Germany posts large public surplus amid budget debate
Germany on Tuesday announced a smaller but nonetheless substantial budget surplus for the first half of 2019, amid increasing calls for Berlin to spend more to stave off recession.
The positive figure of 45.3 billion euros ($50.3 billion) in public coffers is down from the same period last year, when it reached 51.8 billion euros, with a surplus of 62.4 billion euros for 2018 as a whole, federal statistics office Destatis said.
For the past five years, Europe’s biggest economy has consistently posted public budget surpluses. The latest figure is 2.7 percent of gross domestic product, suggesting Chancellor Angela Merkel’s government could untie the purse strings and boost sluggish growth.
Destatis also confirmed that Germany’s GDP declined by 0.1 percent in the second quarter while all signals point to further shrinking in the current quarter, spelling a technical recession.
The German economy, which is highly dependent on exports, is vulnerable to global trading tensions, especially strife between Washington and Beijing, and uncertainty about Britain’s exit from the European Union at the end of October.
In seasonally adjusted figures, German exports fell by 1.3 percent from the previous quarter, while imports were down by 0.3 percent, Destatis said.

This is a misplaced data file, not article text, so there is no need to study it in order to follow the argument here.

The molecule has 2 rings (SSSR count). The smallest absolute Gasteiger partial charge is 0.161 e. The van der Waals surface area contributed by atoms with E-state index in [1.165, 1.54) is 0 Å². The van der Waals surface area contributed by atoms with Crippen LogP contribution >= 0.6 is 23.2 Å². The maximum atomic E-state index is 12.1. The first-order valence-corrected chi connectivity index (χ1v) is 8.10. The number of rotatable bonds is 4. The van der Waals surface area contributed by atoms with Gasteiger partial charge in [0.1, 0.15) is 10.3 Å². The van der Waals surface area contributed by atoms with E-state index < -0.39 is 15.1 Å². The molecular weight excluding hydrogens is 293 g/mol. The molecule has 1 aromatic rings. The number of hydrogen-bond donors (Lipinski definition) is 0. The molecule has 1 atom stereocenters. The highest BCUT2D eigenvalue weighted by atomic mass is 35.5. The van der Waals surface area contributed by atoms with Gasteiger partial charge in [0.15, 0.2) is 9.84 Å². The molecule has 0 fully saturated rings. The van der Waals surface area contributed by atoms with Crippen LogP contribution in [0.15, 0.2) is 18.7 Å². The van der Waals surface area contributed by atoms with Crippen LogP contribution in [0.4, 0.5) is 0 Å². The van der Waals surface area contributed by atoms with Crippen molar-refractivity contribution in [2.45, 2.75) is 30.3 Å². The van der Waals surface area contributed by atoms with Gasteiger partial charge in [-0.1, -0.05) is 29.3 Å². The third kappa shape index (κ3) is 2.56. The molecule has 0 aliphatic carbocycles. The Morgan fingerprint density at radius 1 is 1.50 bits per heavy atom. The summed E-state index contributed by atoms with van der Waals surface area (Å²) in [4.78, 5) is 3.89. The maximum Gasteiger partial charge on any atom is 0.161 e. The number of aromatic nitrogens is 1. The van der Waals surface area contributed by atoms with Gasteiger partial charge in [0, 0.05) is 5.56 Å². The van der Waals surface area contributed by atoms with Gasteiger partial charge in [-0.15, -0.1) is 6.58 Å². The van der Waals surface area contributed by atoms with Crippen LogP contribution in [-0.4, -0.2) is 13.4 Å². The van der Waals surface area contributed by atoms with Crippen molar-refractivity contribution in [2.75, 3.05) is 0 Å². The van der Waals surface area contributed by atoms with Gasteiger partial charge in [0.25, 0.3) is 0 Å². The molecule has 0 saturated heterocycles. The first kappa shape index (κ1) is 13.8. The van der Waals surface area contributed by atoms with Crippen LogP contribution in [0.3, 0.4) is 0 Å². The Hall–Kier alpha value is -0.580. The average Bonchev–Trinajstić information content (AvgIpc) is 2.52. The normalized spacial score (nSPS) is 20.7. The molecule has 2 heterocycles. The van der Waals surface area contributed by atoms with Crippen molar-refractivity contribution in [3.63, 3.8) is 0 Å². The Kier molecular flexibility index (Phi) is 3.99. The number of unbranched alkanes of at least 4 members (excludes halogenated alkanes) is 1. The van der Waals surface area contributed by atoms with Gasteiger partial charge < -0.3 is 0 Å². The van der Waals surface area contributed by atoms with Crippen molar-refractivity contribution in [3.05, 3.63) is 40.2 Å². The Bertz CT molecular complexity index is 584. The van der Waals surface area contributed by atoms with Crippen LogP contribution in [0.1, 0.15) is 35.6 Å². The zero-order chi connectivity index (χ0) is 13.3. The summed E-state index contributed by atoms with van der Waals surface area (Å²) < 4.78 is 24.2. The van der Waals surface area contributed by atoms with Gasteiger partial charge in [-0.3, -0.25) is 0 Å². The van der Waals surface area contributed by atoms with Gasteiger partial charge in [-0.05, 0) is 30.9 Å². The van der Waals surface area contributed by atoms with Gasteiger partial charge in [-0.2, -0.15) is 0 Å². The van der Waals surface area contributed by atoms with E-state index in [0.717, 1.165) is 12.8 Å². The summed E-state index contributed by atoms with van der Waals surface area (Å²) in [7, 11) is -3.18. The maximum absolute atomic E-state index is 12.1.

In annual comparison, exports contracted by 0.8 percent -- the first time that has happened in six years.
With rising fears of a global downturn, Merkel’s government is facing increasing calls, both at home and abroad, to spend more on investments or approve tax cuts to support the economy.
Before the G7 summit in Biarritz, French President Emmanuel Macron had mentioned Germany as among “countries that have the capacity” to stimulate the economy and suggested this was a “profound question” for Merkel to ponder.
Merkel also faces domestic calls to put an end to the dogma of balancing the federal budget, known as the ‘Black Zero’. But with key regional elections looming this weekend and next month, it would be a gamble to ditch the policy, which is popular with voters.
For now, Merkel is refusing to question the policy, which in principle has been set in stone until 2021, despite favourable loan financing conditions and the need for investment in infrastructure.
The chancellor, a champion of European budgetary discipline, has argued that Germany “cannot live sustainably beyond our means” and must be able to finance the state pensions for an ageing population.
A fierce critic of that approach, US economist Paul Krugman recently again criticised Germany’s “ruinous obsession over public debt.”
Even if Berlin were to decide to dip into debt, its room for manoeuvre is limited because the country’s constitution has a ‘brake’ which limits the annual deficit to 0.35 percent of GDP.
Commerzbank analysts have calculated that this would allow only limited firepower, a “fiscal stimulus in 2020 of only five billion euros”.